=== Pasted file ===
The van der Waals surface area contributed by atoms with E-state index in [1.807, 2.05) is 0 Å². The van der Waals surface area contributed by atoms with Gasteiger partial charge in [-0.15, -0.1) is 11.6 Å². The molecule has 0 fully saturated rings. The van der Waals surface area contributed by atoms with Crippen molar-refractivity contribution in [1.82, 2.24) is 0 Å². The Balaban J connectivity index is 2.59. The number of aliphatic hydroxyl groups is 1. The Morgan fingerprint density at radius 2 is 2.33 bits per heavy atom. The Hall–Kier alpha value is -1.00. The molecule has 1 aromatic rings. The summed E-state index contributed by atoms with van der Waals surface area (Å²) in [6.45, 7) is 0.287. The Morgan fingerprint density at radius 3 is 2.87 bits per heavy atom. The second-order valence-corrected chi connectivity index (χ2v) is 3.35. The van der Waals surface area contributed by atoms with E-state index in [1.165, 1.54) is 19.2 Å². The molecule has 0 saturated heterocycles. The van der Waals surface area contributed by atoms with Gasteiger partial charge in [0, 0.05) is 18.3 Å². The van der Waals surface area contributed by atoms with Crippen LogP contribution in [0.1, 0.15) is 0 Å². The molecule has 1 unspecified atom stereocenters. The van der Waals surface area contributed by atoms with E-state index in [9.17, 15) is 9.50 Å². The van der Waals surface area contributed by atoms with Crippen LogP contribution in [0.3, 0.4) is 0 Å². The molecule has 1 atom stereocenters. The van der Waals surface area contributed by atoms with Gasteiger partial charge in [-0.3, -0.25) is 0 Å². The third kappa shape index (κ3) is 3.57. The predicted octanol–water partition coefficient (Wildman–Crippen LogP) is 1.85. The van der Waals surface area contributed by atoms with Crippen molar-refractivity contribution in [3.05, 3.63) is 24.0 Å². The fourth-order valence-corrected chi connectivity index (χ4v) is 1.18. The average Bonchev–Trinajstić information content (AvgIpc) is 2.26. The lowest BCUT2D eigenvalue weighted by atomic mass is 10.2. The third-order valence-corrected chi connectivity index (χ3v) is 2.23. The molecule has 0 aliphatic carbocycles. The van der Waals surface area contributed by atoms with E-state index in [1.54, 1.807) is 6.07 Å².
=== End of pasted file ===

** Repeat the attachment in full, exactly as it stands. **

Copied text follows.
The van der Waals surface area contributed by atoms with E-state index in [1.807, 2.05) is 0 Å². The van der Waals surface area contributed by atoms with Gasteiger partial charge in [-0.15, -0.1) is 11.6 Å². The molecule has 0 fully saturated rings. The van der Waals surface area contributed by atoms with Crippen molar-refractivity contribution in [1.82, 2.24) is 0 Å². The Balaban J connectivity index is 2.59. The number of aliphatic hydroxyl groups is 1. The Morgan fingerprint density at radius 2 is 2.33 bits per heavy atom. The Hall–Kier alpha value is -1.00. The molecule has 1 aromatic rings. The summed E-state index contributed by atoms with van der Waals surface area (Å²) in [6.45, 7) is 0.287. The Morgan fingerprint density at radius 3 is 2.87 bits per heavy atom. The second-order valence-corrected chi connectivity index (χ2v) is 3.35. The van der Waals surface area contributed by atoms with E-state index in [1.165, 1.54) is 19.2 Å². The molecule has 0 saturated heterocycles. The van der Waals surface area contributed by atoms with Gasteiger partial charge in [0, 0.05) is 18.3 Å². The van der Waals surface area contributed by atoms with Crippen LogP contribution in [0.1, 0.15) is 0 Å². The molecule has 1 unspecified atom stereocenters. The van der Waals surface area contributed by atoms with E-state index in [9.17, 15) is 9.50 Å². The van der Waals surface area contributed by atoms with Crippen LogP contribution in [0.3, 0.4) is 0 Å². The molecule has 1 atom stereocenters. The van der Waals surface area contributed by atoms with Gasteiger partial charge in [-0.3, -0.25) is 0 Å². The third kappa shape index (κ3) is 3.57. The predicted octanol–water partition coefficient (Wildman–Crippen LogP) is 1.85. The van der Waals surface area contributed by atoms with Crippen molar-refractivity contribution in [3.05, 3.63) is 24.0 Å². The fourth-order valence-corrected chi connectivity index (χ4v) is 1.18. The average Bonchev–Trinajstić information content (AvgIpc) is 2.26. The lowest BCUT2D eigenvalue weighted by atomic mass is 10.2. The third-order valence-corrected chi connectivity index (χ3v) is 2.23. The molecule has 0 aliphatic carbocycles. The van der Waals surface area contributed by atoms with E-state index in [1.54, 1.807) is 6.07 Å².